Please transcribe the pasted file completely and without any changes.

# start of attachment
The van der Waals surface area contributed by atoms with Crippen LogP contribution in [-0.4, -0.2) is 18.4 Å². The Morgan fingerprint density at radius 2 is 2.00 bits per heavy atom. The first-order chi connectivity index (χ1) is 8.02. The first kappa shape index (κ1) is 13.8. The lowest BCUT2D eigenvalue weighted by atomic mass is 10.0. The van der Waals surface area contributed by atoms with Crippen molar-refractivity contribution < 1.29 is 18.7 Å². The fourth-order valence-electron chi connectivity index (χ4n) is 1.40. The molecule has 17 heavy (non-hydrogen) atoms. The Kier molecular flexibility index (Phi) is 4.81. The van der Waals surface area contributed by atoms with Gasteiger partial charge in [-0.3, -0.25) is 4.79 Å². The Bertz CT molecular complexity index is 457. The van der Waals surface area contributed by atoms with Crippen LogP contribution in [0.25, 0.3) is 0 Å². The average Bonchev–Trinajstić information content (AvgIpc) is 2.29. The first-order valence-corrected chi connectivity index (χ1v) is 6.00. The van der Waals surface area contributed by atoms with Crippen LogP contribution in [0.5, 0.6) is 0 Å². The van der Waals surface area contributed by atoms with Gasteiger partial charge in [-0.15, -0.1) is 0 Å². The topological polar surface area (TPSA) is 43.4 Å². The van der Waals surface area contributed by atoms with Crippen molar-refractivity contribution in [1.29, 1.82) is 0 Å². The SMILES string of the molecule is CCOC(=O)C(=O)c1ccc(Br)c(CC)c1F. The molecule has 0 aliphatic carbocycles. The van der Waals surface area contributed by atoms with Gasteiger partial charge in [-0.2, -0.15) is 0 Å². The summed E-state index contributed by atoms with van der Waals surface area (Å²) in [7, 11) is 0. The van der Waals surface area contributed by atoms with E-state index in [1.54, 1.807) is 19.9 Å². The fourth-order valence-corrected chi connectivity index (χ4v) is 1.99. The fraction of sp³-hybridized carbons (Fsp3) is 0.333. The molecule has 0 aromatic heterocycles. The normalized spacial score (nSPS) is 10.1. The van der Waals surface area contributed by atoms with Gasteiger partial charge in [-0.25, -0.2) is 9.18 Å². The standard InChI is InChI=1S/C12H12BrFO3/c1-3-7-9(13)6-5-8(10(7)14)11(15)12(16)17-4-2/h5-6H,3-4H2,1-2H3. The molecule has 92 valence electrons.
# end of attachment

The van der Waals surface area contributed by atoms with Crippen LogP contribution in [-0.4, -0.2) is 18.4 Å². The Morgan fingerprint density at radius 2 is 2.00 bits per heavy atom. The first-order chi connectivity index (χ1) is 8.02. The first kappa shape index (κ1) is 13.8. The lowest BCUT2D eigenvalue weighted by atomic mass is 10.0. The van der Waals surface area contributed by atoms with Crippen molar-refractivity contribution < 1.29 is 18.7 Å². The fourth-order valence-electron chi connectivity index (χ4n) is 1.40. The molecule has 17 heavy (non-hydrogen) atoms. The Kier molecular flexibility index (Phi) is 4.81. The van der Waals surface area contributed by atoms with Gasteiger partial charge in [-0.3, -0.25) is 4.79 Å². The Bertz CT molecular complexity index is 457. The van der Waals surface area contributed by atoms with Crippen LogP contribution in [0.25, 0.3) is 0 Å². The average Bonchev–Trinajstić information content (AvgIpc) is 2.29. The first-order valence-corrected chi connectivity index (χ1v) is 6.00. The van der Waals surface area contributed by atoms with Crippen LogP contribution in [0.5, 0.6) is 0 Å². The van der Waals surface area contributed by atoms with Gasteiger partial charge in [-0.15, -0.1) is 0 Å². The topological polar surface area (TPSA) is 43.4 Å². The van der Waals surface area contributed by atoms with Crippen molar-refractivity contribution in [1.29, 1.82) is 0 Å². The SMILES string of the molecule is CCOC(=O)C(=O)c1ccc(Br)c(CC)c1F. The molecule has 0 aliphatic carbocycles. The van der Waals surface area contributed by atoms with Gasteiger partial charge in [-0.2, -0.15) is 0 Å². The summed E-state index contributed by atoms with van der Waals surface area (Å²) in [7, 11) is 0. The van der Waals surface area contributed by atoms with E-state index in [1.54, 1.807) is 19.9 Å². The fourth-order valence-corrected chi connectivity index (χ4v) is 1.99. The fraction of sp³-hybridized carbons (Fsp3) is 0.333. The molecule has 0 aromatic heterocycles. The normalized spacial score (nSPS) is 10.1. The van der Waals surface area contributed by atoms with Gasteiger partial charge in [-0.25, -0.2) is 9.18 Å². The standard InChI is InChI=1S/C12H12BrFO3/c1-3-7-9(13)6-5-8(10(7)14)11(15)12(16)17-4-2/h5-6H,3-4H2,1-2H3. The molecule has 92 valence electrons.